Holy crap! How long would it take to fill it with data, assuming you had an idle 2TB lying around on some other enormous hard drive?
The SD Association, the industry group behind the Secure Digital memory card format, has introduced a version of the technology that can squeeze up to two terabytes of data into a postage-stamp-sized card. Show related articles
The SDXC (eXtended Capacity) specification was announced on Wednesday at the Consumer Electronics Show in Las Vegas. The flash-based specification, which the SD Association detail fully in the first quarter of this year, is being touted by the industry group as ideal for mobile phones, cameras and other portable devices through which users might want to play or record large amounts of media.
"With SDXC, consumers can quickly download higher-quality content to their phones, including games, video and music," James Taylor, the SD Association's president, said in a statement. "The SD interface already has proven itself valuable in mobile phones. Now, SDXC memory card capabilities will spur further handset sophistication and boost consumer content demand."
I've already applied for this, so get lost!
Tourism officials in Australia are describing it as 'the best job in the world'.
They want someone to work on a tropical island off the Queensland coast.
No formal qualifications are needed but candidates must be willing to swim, snorkel, dive and sail.
In return, the successful applicant will receive a salary of A$150,000 ($103,000) for six months and get to live rent-free in a three-bedroom villa, complete with pool.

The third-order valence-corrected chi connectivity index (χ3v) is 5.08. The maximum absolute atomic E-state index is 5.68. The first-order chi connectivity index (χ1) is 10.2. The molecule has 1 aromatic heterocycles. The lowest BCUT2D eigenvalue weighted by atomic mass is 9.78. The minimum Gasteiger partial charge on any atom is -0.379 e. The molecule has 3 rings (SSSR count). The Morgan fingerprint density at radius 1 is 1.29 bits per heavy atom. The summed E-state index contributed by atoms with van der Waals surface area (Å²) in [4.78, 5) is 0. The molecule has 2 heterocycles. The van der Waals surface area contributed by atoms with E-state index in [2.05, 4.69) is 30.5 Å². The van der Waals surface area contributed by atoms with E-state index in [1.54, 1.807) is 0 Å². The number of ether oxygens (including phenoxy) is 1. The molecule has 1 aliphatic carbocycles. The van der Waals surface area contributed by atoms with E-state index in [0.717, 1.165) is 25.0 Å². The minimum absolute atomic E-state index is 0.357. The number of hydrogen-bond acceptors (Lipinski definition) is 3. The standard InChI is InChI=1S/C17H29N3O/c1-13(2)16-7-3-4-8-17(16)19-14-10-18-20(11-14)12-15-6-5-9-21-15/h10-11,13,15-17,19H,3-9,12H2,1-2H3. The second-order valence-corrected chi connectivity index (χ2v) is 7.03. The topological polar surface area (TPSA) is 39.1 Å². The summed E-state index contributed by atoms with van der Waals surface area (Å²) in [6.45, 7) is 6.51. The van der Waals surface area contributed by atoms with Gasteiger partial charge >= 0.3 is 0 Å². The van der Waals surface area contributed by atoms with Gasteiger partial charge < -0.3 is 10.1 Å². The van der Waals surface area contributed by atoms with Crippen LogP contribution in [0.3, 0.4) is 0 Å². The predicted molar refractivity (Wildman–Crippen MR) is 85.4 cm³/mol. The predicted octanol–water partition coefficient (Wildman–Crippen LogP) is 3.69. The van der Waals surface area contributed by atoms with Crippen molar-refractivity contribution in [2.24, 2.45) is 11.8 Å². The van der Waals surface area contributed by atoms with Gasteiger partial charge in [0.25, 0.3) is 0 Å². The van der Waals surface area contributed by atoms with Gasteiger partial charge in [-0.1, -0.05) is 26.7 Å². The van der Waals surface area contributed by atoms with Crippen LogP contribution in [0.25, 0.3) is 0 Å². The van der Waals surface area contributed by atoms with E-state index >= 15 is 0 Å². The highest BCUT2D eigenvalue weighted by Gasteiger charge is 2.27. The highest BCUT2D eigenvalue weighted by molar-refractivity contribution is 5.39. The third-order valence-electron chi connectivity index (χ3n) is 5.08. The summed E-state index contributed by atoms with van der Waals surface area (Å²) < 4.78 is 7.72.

He jokes and says it's made from Unobtanium. It's named after Luke Skywalker, and can provide enough sensory feedback, strength, control, and power to be a great prototype for future generations of cyborgs.
Smart people already know about this, but maybe I'm not that smart. Maybe you aren't, either.
There are a few different ways that Microsoft's mammoth market share actually hurts Windows and helps OS X. For one, writing nastiness that the vast majority of the world's personal computers are susceptible to is a more efficient use of resources than writing the same evil for a sliver of the population. In biology, a more homogeneous population is more susceptible to a genocidal plague. Same principle applies to the vast, Windows-powered ecosystem. I don't mean someone could write a virus that wipes everybody out. Just that if everybody's running Windows, the population is a much easier target.
The flipside of thisâ..which you might not have consideredâ..is that most malware writers obviously use Windows. They're going to whip up code for the OS they're familiar with and know best. And more to that point, most of the tools and scripts used to wreak havoc on computers are written for Windows. The same ecosystem that provides the biggest, most susceptible audience also provides the most fertile breeding ground for the nasty executables.
Hah. Totally called this one. Hawking's coming to Waterloo.
Professor Stephen Hawking has been appointed a distinguished research chair at Waterloo, Ont.'s Perimeter Institute for Theoretical Physics.
"The appointment marks a new phase in our recruitment that will see leading scientists from around the world establish a second research home at Perimeter Institute. I am delighted that Stephen has agreed to accept the first of a projected 40 such visiting chairs," Dr. Neil Turok, the institute's director, said in a statement released Thursday.
Dr. Hawking -- who is the Lucasian Professor of Mathematics at Cambridge University, a position once held by Isaac Newton -- will conduct regular stays at the institute beginning in the summer of 2009.